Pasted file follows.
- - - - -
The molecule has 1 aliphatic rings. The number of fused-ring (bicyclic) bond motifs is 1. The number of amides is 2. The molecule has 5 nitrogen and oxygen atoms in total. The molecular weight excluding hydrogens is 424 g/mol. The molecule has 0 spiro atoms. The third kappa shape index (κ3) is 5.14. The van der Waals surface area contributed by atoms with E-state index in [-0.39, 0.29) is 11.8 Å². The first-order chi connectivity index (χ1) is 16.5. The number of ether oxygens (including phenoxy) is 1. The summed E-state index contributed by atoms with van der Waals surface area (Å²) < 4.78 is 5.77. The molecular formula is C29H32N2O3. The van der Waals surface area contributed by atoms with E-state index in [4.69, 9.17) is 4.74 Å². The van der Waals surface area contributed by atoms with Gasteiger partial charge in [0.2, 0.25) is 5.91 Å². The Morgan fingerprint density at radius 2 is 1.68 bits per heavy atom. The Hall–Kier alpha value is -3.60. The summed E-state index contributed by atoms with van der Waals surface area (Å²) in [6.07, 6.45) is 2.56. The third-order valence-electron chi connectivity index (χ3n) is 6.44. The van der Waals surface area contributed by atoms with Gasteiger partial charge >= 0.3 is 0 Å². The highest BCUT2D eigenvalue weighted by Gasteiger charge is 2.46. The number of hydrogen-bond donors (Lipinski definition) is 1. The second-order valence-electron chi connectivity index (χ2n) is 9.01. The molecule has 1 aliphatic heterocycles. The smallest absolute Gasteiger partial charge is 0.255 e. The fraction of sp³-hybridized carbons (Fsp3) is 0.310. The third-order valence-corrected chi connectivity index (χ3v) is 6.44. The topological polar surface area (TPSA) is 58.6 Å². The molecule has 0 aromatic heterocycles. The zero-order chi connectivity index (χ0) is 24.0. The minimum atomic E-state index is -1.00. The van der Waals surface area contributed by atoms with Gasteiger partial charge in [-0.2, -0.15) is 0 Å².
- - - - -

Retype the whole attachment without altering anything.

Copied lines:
The molecule has 1 aliphatic rings. The number of fused-ring (bicyclic) bond motifs is 1. The number of amides is 2. The molecule has 5 nitrogen and oxygen atoms in total. The molecular weight excluding hydrogens is 424 g/mol. The molecule has 0 spiro atoms. The third kappa shape index (κ3) is 5.14. The van der Waals surface area contributed by atoms with E-state index in [-0.39, 0.29) is 11.8 Å². The first-order chi connectivity index (χ1) is 16.5. The number of ether oxygens (including phenoxy) is 1. The summed E-state index contributed by atoms with van der Waals surface area (Å²) < 4.78 is 5.77. The molecular formula is C29H32N2O3. The van der Waals surface area contributed by atoms with E-state index in [4.69, 9.17) is 4.74 Å². The van der Waals surface area contributed by atoms with Gasteiger partial charge in [0.2, 0.25) is 5.91 Å². The Morgan fingerprint density at radius 2 is 1.68 bits per heavy atom. The Hall–Kier alpha value is -3.60. The summed E-state index contributed by atoms with van der Waals surface area (Å²) in [6.07, 6.45) is 2.56. The third-order valence-electron chi connectivity index (χ3n) is 6.44. The van der Waals surface area contributed by atoms with Gasteiger partial charge >= 0.3 is 0 Å². The highest BCUT2D eigenvalue weighted by Gasteiger charge is 2.46. The number of hydrogen-bond donors (Lipinski definition) is 1. The second-order valence-electron chi connectivity index (χ2n) is 9.01. The molecule has 1 aliphatic heterocycles. The smallest absolute Gasteiger partial charge is 0.255 e. The fraction of sp³-hybridized carbons (Fsp3) is 0.310. The third-order valence-corrected chi connectivity index (χ3v) is 6.44. The topological polar surface area (TPSA) is 58.6 Å². The molecule has 0 aromatic heterocycles. The zero-order chi connectivity index (χ0) is 24.0. The minimum atomic E-state index is -1.00. The van der Waals surface area contributed by atoms with Gasteiger partial charge in [-0.2, -0.15) is 0 Å².